The transportation sector is subjected to regulation on CO2 emissions and fuel efficiency, which coupled with high oil prices, make energy efficient vehicles attractive.In the context of conventional vehicles, energy efficient technologies introduced in the sector to meet these targets include turbocharging, cylinder deactivation and camless valves, the use of six-speed or higher transmission or continuous variable transmission as well as improved efficiency of air conditioning, tire efficiency, the use of lightweight materials and an aerodynamically designed vehicle:
Camless valves prevent energy losses from the camshaft in an internal combustion engine by using a camless engine where pneumatic driven actuators open the valve to open the camless engine. Continuous variable transmission can adjust the engine speed to provide optimal power for acceleration compared to traditional transmission with a gear set with a given number of ‘speeds’.
Cylinder deactivation at light load, in other words, less than full speed, forces the throttle valve to be opened more fully creating constant power allowing the engine to breathe easier.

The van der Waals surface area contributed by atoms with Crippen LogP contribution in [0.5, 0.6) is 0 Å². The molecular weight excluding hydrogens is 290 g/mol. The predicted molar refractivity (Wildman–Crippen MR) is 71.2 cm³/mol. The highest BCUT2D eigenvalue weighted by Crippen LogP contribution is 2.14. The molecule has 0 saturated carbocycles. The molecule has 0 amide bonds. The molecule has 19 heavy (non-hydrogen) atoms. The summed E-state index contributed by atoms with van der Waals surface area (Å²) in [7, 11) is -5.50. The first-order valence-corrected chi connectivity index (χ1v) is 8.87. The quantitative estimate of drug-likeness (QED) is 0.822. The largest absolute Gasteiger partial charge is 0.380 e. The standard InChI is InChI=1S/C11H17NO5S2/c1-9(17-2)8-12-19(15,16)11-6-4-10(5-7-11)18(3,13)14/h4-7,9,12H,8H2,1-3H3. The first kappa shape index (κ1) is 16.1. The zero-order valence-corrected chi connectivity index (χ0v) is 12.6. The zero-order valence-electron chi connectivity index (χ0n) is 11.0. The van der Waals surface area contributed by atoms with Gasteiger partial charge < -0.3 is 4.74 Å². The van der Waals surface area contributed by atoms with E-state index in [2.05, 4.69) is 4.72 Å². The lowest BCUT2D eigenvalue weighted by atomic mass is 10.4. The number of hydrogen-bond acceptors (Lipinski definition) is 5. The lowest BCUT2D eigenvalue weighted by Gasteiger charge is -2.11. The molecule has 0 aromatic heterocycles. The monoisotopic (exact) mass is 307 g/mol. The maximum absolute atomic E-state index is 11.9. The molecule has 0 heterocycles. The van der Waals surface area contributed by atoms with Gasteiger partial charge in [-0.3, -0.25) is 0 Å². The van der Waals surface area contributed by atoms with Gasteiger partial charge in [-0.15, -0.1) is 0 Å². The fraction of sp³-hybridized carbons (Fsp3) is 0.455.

Turbochargers can improve the fuel efficiency of vehicles with an internal combustion engine. A turbocharger allows more air to enter the engine by channelling engine exhaust gas into the turbo, where it spins a turbine wheel. This fast spinning wheel drives a compressor wheel, which sucks in a large amount of ambient air, compresses it and then passes it through a charge-air cooler compressing it further. The air enters the engine and enables the engine to burn fuel more efficiently. Therefore, smaller fuel efficient engines can have the same power as a larger engine. A turbocharger consumes around 40% less fuel in diesel engines and 20% in gasoline and results in fewer CO2 emissions.